By Steve Bolduc
Senior Product Manager
Published on January 3, 2022
A bariatric bed is a specialized bed made specifically to accommodate larger and heavier patients. It is wider than regular medical beds and allows for more comfort and dignity for those patients.
Before addressing the most important features for bariatric beds, it is important to remember why every institution should always have bariatric beds readily available. “The hospital bed is an important medical device upon which patients may remain for days or weeks. Even during peak waking hours, patients spend 83% of their time in bed’’.¹
The availability of appropriately sized beds can help reduce rental costs, and “enable greater throughput and turnover from the emergency department, intensive care unit, and operating room.”² It also provides a better and safer experience for the patient.
There are several important features to keep in mind when deciding which bariatric bed would be best suited for your care centre in order to meet your care teams’ needs and ensure patient dignity and safety:
“Some of this equipment is generally available in a single size (e.g., one-size-fits-all or one-size-fits-most), patients who are obese may require larger equipment to ensure both safe care for them and a safe working environment for any providers responsible for caring for them. In Patient Safety’s analysis, they identified issues with these other types of equipment, and these could generally be categorized into one of two groups: events in which the patient was too big for the equipment and events in which equipment was too large to be moved around a facility or into a transport vehicle. Both event types have the potential to cause humiliation or distress for patients, injuries, and delays in care.”
To ensure that it can support any patient coming into the facility, a bariatric bed should be able to accommodate a safe working load up to 1000 lb. The weight capacity of the bed needs to be high to ensure that the patient and all the required bed accessories needed to care for the patient, like IV poles, support surface and patient helper, can be supported by the bed. Great bariatric beds should also be able to function properly when being used by a lighter patient. Some bariatric beds require a minimum weight for the patient to use certain functions, such as the scale.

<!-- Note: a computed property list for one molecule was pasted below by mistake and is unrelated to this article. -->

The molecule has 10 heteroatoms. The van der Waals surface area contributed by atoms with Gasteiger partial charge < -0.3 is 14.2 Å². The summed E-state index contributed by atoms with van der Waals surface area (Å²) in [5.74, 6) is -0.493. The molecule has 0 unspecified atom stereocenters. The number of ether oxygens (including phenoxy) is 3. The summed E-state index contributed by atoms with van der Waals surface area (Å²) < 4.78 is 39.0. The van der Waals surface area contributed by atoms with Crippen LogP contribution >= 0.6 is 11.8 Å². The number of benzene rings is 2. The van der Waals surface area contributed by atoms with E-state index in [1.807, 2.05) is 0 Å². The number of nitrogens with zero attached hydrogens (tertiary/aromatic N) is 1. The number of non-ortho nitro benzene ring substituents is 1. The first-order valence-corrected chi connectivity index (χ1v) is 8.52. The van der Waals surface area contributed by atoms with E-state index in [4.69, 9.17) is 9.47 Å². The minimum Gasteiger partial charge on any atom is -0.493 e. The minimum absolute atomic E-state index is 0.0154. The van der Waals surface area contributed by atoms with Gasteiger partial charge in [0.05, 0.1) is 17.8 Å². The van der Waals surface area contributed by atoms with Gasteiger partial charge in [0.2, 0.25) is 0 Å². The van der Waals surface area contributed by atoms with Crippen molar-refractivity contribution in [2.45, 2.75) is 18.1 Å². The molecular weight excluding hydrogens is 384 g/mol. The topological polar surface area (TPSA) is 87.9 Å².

Having a low height bariatric bed is beneficial for both your healthcare personnel and your patients. A medical bed should go low enough for patients to safely ingress and egress the bed, thus minimizing the risk of falls. In contrast, the bed should also rise high enough so caregivers can work with little to no bending to help minimize stress and strain.
Furthermore, height adjustments make it easier for staff to position patients properly. Easy bed height adjustments also offer bariatric patients a dignified experience by allowing them to avoid getting up and down from the bariatric beds too frequently.
“A patient of size placed on a bed of insufficient size or weight capacity may experience negative outcomes including increased risk of pressure injury, decline in functional independence due to difficulty repositioning, or sleep deprivation due to discomfort.’’⁴